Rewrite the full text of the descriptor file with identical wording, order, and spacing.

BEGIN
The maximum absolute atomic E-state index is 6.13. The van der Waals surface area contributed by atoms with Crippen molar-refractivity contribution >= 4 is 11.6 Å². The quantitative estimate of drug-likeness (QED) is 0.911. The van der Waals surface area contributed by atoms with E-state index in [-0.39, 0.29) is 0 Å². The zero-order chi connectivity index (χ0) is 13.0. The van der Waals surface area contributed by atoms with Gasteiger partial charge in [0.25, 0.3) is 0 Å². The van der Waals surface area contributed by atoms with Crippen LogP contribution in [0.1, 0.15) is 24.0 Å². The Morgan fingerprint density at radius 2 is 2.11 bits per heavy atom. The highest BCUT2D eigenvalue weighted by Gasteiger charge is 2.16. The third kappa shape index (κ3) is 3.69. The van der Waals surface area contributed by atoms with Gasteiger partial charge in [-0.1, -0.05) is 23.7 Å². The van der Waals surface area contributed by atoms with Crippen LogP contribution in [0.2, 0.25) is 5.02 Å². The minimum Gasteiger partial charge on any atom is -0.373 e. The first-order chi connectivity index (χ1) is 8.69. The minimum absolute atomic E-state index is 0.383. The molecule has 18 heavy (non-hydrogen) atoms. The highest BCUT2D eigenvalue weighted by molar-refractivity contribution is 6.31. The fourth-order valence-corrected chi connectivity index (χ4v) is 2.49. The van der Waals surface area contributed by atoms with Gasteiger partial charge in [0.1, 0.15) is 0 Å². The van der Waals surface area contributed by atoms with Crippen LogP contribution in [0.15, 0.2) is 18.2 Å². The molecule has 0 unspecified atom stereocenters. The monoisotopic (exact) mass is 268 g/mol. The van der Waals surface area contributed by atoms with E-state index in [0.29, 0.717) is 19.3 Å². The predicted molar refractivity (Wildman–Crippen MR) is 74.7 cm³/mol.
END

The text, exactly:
The maximum absolute atomic E-state index is 6.13. The van der Waals surface area contributed by atoms with Crippen molar-refractivity contribution >= 4 is 11.6 Å². The quantitative estimate of drug-likeness (QED) is 0.911. The van der Waals surface area contributed by atoms with E-state index in [-0.39, 0.29) is 0 Å². The zero-order chi connectivity index (χ0) is 13.0. The van der Waals surface area contributed by atoms with Gasteiger partial charge in [0.25, 0.3) is 0 Å². The van der Waals surface area contributed by atoms with Crippen LogP contribution in [0.1, 0.15) is 24.0 Å². The Morgan fingerprint density at radius 2 is 2.11 bits per heavy atom. The highest BCUT2D eigenvalue weighted by Gasteiger charge is 2.16. The third kappa shape index (κ3) is 3.69. The van der Waals surface area contributed by atoms with Gasteiger partial charge in [-0.1, -0.05) is 23.7 Å². The van der Waals surface area contributed by atoms with Crippen LogP contribution in [0.2, 0.25) is 5.02 Å². The minimum Gasteiger partial charge on any atom is -0.373 e. The first-order chi connectivity index (χ1) is 8.69. The minimum absolute atomic E-state index is 0.383. The molecule has 18 heavy (non-hydrogen) atoms. The highest BCUT2D eigenvalue weighted by molar-refractivity contribution is 6.31. The fourth-order valence-corrected chi connectivity index (χ4v) is 2.49. The van der Waals surface area contributed by atoms with Gasteiger partial charge in [0.1, 0.15) is 0 Å². The van der Waals surface area contributed by atoms with Crippen LogP contribution in [0.15, 0.2) is 18.2 Å². The molecule has 0 unspecified atom stereocenters. The monoisotopic (exact) mass is 268 g/mol. The van der Waals surface area contributed by atoms with E-state index in [0.29, 0.717) is 19.3 Å². The predicted molar refractivity (Wildman–Crippen MR) is 74.7 cm³/mol.